Rome had initially sent an army there under Publius Cornelius Scipio. We haven’t heard from them in a while.
Well it turns out this entire time, Publius and his brother have been out in
Spain fighting Hannibal’s brother Hasdrubal. They’ve been doing much better
than the Romans facing Hannibal, winning minor victories and otherwise stalling
out the Carthaginians in their home turf, but in 211 BC all that was about to change. While Rome was entirely tied up with
trying to replace its lost armies in Italy, Carthage began to reinforce
their armies in Spain. Seeing that the newly arrived
Carthaginian troops were split up and actually formed three relatively small
armies rather than a single large one, the Scipiones decided to divide their own
army and try to attack these pieces of the Carthaginian force before they could
become one united army too large to deal with. Unfortunately for them,
Hasdrubal had their number. In one case where the Romans
hoped to attack a small contingent of Carthaginians unnoticed,
their actions were spotted and they ended up facing two of
the smaller armies on different flanks rather than just taking on one as
intended, and they ended up being routed. In the other battle, Hasdrubal paid the
mercenaries on the Roman side to desert and so the Romans went from a numerical
advantage to an overwhelming deficit and, despite a heroic last stand behind saddles
and camp equipment, they were wiped out. “Ok, wait”
I hear some of you saying “I thought we were gonna
hear about Rome winning”. Well the situation in Hispania gets better. You remember Scipio, who led that original Roman force
out to attack Hannibal in Spain. Well here is where his son Scipio
Africanus really comes into our story. Now mind you he hasn’t actually
earned the title “Africanus” yet, but we’re just gonna call him
that because like his father, he’s also named Publius Cornelius
Scipio because of COURSE he is. So, Scipio Africanus pleads with
the Romans for command in Spain. He asks to be able to avenge his father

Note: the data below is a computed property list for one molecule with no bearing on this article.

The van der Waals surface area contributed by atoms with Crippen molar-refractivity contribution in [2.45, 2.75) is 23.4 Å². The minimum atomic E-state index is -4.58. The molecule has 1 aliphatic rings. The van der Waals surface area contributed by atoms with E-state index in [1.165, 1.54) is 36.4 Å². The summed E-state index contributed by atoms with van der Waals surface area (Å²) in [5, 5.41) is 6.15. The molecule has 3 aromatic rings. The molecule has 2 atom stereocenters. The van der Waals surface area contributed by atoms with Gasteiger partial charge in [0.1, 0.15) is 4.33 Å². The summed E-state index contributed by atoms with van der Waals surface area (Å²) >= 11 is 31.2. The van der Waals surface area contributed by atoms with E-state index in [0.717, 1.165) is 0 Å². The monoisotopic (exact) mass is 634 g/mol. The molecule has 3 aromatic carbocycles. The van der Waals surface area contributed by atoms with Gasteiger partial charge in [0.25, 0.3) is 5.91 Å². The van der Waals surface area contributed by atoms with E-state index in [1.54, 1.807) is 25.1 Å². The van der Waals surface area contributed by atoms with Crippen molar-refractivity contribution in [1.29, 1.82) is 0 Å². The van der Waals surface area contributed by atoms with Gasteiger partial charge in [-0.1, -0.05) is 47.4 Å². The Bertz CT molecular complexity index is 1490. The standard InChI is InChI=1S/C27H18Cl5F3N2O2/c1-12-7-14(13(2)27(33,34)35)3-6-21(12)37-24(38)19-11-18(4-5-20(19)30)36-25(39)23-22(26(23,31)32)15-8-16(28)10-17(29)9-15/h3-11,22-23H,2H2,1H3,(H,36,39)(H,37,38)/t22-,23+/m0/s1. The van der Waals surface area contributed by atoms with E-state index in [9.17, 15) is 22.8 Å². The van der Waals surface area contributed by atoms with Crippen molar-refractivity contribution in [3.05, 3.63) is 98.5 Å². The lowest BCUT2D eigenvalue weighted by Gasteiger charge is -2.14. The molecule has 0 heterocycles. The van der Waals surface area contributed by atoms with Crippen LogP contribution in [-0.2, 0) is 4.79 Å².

and uncle and to bring glory to Rome. And, despite his youth,
the Romans elect him to go. Livy tells us though that it’s not because they
had any special confidence in this 25 year old or because of the honor they gave
to his desire to avenge his father, but rather because everyone else
considered a command in Spain suicide and he was the only one who
volunteered to take it on. But it turns out they chose
the right man for the job. Without telling anyone except Gaius Laelius, his close friend and the commander of
the fleet that was to accompany him, Scipio did the unthinkable
and – with his inferior force – raced for the Carthaginian
capital in Spain: Carthago Nova. Because the action was unthinkable
and he hadn’t told anyone his plan (not even the sub commanders in his army), he was able to reach Carthago
Nova completely by surprise. He rapidly began to assail the city, with his first attack he tried to
lure the defenders out of the city and almost succeeded in forcing his
way in, but was beaten back. Later that day, he attacked again,
this time with a trick up his sleeve. He ordered his men to
attack from all sides, including an assault from the harbor which
Gaius Laelius and his marines had taken. He then ordered a
contingent of 500 of his men to wait near a lagoon that
abutted the wall of the city. And then a squall came in,
just as Scipio expected. His men hadn’t expected it,
so to them it looked like magic as the winds drained the lagoon
and allowed them to easily cross. They assaulted the section of the
wall that no one had thought to defend because the lagoon made it unassailable. With all the defenders tied
up with the other assaults, these five hundred men opened the city and
the Romans made short work of the garrison, brutally slaughtering anyone they found until
the commander of the garrison surrendered. With the fall of Carthago Nova, Scipio